Playing on plants' own genetic material to breed-in desirable traits

Research pointing to a wide range of natural genetic variations in plants and animals could make the idea of genetically modified food more palatable

A trick of evolution could ease the controversy over genetically modified food.

Research into the way living cells manage their proteins has revealed a far wider range of natural genetic variation in plants and animals than traditional breeders have realized. This opens the prospect of breeding into crops such desirable traits as resistance to drought or insects by using the plants' own genetic material, rather than inserting genes from such alien species as bacteria into our food.

It also helps explain an enduring evolutionary mystery – how organisms sometimes develop new advantageous traits quickly under changed environmental conditions rather than adapting slowly. And it may help explain the poorly understood fact that temperature determines whether hatchlings of some reptiles such as crocodiles and turtles are male or female.

Christine Queitsch and Susan Lindquist at the Whitehead Institute for Biomedical Research in Cambridge, Mass., and Todd Sangster at the University of Chicago outlined these prospects last May in the journal Nature. Dr. Lindquist, Whitehead's director, updated their report during a science-writers' seminar in Cambridge last week.

While genetic information in an organism's cells specifies the forms and traits that organism can express, it does not dictate them directly. Cells translate that information into proteins. These, in turn, shape the organism. A cell makes a large variety of proteins to carry out many biological jobs. To maintain order in what could be chaos, some proteins act as chaperons. They keep other proteins in check until it is appropriate for them to act.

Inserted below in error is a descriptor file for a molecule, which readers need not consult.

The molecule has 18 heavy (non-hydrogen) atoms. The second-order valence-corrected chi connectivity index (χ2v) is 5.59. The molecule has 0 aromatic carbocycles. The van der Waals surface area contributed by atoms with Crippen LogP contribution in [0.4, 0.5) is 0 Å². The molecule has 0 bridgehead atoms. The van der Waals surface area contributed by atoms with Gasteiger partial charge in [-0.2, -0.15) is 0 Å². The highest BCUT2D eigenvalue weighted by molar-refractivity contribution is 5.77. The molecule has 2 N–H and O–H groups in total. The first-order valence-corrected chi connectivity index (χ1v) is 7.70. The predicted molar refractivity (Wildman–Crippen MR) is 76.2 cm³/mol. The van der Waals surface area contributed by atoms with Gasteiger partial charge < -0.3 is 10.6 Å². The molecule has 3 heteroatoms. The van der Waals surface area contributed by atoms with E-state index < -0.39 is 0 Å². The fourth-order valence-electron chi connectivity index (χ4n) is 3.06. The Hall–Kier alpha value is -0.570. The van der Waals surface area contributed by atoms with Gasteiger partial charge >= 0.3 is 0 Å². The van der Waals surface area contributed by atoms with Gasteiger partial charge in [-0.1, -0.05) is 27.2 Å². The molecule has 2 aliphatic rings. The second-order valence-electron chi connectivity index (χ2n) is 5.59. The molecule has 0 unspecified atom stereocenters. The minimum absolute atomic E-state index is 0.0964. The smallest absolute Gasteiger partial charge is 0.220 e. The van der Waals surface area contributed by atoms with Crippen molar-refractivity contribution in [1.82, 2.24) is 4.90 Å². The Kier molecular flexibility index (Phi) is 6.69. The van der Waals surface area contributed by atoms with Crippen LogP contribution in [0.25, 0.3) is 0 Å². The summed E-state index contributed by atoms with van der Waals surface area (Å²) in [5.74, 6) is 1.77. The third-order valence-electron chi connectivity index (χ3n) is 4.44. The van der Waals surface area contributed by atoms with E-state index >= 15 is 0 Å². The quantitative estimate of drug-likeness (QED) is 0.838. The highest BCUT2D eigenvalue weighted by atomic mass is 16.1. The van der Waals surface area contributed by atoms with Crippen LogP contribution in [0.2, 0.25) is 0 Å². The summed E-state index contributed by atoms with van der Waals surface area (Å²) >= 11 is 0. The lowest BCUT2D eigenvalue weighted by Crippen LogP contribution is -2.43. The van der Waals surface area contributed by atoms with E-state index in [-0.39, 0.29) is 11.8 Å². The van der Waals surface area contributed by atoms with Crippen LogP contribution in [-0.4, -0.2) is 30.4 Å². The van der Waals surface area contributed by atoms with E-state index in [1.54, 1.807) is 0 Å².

One particular chaperon with the unglamorous name Hsp90 plays a key role. It "mother hens" proteins involved in the development and regulation of an organism's traits. This prevents proteins from acting when they represent genetically determined traits that would not be useful to the organism in its present environment. Since no member of the organism's species is expressing those traits, natural (or human) selection does not eliminate the relevant genes from the population. A wide range of genetic variability can then accumulate in a species unseen by the environment and unknown to plant and animal breeders.

Breeders would have a powerful tool if they could get at that variability. Lindquist says manipulating Hsp90 may do the trick. Her lab is studying the effect of lowering the concentration of Hsp90 in cells so there aren't enough chaperons to keep track of all their charges. A range of unsuspected traits have already appeared in fruit flies and the plant arabidopsis. Most would be harmful to the organisms. But some could be useful under favorable environmental conditions.

In nature, environmental stress could also impair Hsp90's chaperon action. In this way, a changed environment could release the full genetic potential of species to allow rapid adaptation to new conditions. Changes in chaperon function at different temperatures may even be involved in establishing sex in turtles. But Lindquist calls that speculative.

But she says that it now does seem certain that manipulation of Hsp90 is a potentially powerful way to get at an organism's natural genetic variability. Yet it will take a good deal more research to shape that potential into a practical tool for breeding better crops.

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